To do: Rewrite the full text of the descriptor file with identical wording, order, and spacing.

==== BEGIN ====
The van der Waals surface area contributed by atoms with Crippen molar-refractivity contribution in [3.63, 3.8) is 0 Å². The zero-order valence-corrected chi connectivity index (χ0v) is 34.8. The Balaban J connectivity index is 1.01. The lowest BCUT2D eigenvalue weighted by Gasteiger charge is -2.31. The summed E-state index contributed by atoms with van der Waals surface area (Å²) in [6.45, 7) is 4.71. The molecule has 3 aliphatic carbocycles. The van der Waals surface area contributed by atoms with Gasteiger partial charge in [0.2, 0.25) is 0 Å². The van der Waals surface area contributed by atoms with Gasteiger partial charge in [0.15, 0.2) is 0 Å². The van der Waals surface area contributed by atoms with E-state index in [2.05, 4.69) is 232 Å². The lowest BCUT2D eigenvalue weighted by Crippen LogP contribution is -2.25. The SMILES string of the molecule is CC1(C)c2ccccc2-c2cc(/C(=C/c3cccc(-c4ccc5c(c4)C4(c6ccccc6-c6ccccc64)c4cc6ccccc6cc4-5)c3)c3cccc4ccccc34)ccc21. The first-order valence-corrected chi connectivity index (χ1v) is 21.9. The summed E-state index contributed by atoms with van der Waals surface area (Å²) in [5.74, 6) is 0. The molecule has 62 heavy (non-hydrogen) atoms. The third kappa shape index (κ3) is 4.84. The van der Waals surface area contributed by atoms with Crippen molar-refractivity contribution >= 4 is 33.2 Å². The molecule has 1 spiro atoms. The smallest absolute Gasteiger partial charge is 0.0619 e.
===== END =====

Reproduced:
The van der Waals surface area contributed by atoms with Crippen molar-refractivity contribution in [3.63, 3.8) is 0 Å². The zero-order valence-corrected chi connectivity index (χ0v) is 34.8. The Balaban J connectivity index is 1.01. The lowest BCUT2D eigenvalue weighted by Gasteiger charge is -2.31. The summed E-state index contributed by atoms with van der Waals surface area (Å²) in [6.45, 7) is 4.71. The molecule has 3 aliphatic carbocycles. The van der Waals surface area contributed by atoms with Gasteiger partial charge in [0.2, 0.25) is 0 Å². The van der Waals surface area contributed by atoms with Gasteiger partial charge in [0.15, 0.2) is 0 Å². The van der Waals surface area contributed by atoms with E-state index in [2.05, 4.69) is 232 Å². The lowest BCUT2D eigenvalue weighted by Crippen LogP contribution is -2.25. The SMILES string of the molecule is CC1(C)c2ccccc2-c2cc(/C(=C/c3cccc(-c4ccc5c(c4)C4(c6ccccc6-c6ccccc64)c4cc6ccccc6cc4-5)c3)c3cccc4ccccc34)ccc21. The first-order valence-corrected chi connectivity index (χ1v) is 21.9. The summed E-state index contributed by atoms with van der Waals surface area (Å²) in [5.74, 6) is 0. The molecule has 62 heavy (non-hydrogen) atoms. The third kappa shape index (κ3) is 4.84. The van der Waals surface area contributed by atoms with Crippen molar-refractivity contribution >= 4 is 33.2 Å². The molecule has 1 spiro atoms. The smallest absolute Gasteiger partial charge is 0.0619 e.